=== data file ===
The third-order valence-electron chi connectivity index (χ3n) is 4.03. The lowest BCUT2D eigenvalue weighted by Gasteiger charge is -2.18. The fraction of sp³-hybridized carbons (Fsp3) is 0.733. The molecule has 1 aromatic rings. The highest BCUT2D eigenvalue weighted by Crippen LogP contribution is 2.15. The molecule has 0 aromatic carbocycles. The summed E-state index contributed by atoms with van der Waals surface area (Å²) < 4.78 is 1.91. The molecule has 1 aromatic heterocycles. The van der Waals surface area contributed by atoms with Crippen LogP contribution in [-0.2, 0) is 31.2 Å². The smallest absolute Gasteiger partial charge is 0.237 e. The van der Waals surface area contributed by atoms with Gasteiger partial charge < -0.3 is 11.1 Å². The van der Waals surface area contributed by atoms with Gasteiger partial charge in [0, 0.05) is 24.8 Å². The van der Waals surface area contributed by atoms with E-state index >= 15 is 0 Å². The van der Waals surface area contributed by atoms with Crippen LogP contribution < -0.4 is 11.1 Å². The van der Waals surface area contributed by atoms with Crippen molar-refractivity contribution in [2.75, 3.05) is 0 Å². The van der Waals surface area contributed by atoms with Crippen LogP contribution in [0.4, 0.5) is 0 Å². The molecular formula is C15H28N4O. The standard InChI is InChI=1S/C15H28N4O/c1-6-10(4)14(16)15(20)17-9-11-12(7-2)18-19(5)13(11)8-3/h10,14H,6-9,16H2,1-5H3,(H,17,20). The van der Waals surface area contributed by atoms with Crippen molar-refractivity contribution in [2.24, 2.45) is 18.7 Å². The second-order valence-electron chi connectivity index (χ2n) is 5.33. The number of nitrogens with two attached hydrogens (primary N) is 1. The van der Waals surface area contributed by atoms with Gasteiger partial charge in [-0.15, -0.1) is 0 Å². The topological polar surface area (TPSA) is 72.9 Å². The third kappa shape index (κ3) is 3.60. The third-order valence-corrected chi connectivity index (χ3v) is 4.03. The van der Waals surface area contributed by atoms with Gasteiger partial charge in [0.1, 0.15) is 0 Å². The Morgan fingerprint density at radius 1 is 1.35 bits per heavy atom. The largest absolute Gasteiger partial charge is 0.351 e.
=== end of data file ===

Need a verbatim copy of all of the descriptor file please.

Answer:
The third-order valence-electron chi connectivity index (χ3n) is 4.03. The lowest BCUT2D eigenvalue weighted by Gasteiger charge is -2.18. The fraction of sp³-hybridized carbons (Fsp3) is 0.733. The molecule has 1 aromatic rings. The highest BCUT2D eigenvalue weighted by Crippen LogP contribution is 2.15. The molecule has 0 aromatic carbocycles. The summed E-state index contributed by atoms with van der Waals surface area (Å²) < 4.78 is 1.91. The molecule has 1 aromatic heterocycles. The van der Waals surface area contributed by atoms with Crippen LogP contribution in [-0.2, 0) is 31.2 Å². The smallest absolute Gasteiger partial charge is 0.237 e. The van der Waals surface area contributed by atoms with Gasteiger partial charge < -0.3 is 11.1 Å². The van der Waals surface area contributed by atoms with Gasteiger partial charge in [0, 0.05) is 24.8 Å². The van der Waals surface area contributed by atoms with E-state index >= 15 is 0 Å². The van der Waals surface area contributed by atoms with Crippen LogP contribution < -0.4 is 11.1 Å². The van der Waals surface area contributed by atoms with Crippen molar-refractivity contribution in [2.75, 3.05) is 0 Å². The van der Waals surface area contributed by atoms with Crippen LogP contribution in [0.4, 0.5) is 0 Å². The molecular formula is C15H28N4O. The standard InChI is InChI=1S/C15H28N4O/c1-6-10(4)14(16)15(20)17-9-11-12(7-2)18-19(5)13(11)8-3/h10,14H,6-9,16H2,1-5H3,(H,17,20). The van der Waals surface area contributed by atoms with Crippen molar-refractivity contribution in [2.24, 2.45) is 18.7 Å². The second-order valence-electron chi connectivity index (χ2n) is 5.33. The number of nitrogens with two attached hydrogens (primary N) is 1. The van der Waals surface area contributed by atoms with Gasteiger partial charge in [-0.15, -0.1) is 0 Å². The topological polar surface area (TPSA) is 72.9 Å². The third kappa shape index (κ3) is 3.60. The third-order valence-corrected chi connectivity index (χ3v) is 4.03. The van der Waals surface area contributed by atoms with Gasteiger partial charge in [0.1, 0.15) is 0 Å². The Morgan fingerprint density at radius 1 is 1.35 bits per heavy atom. The largest absolute Gasteiger partial charge is 0.351 e.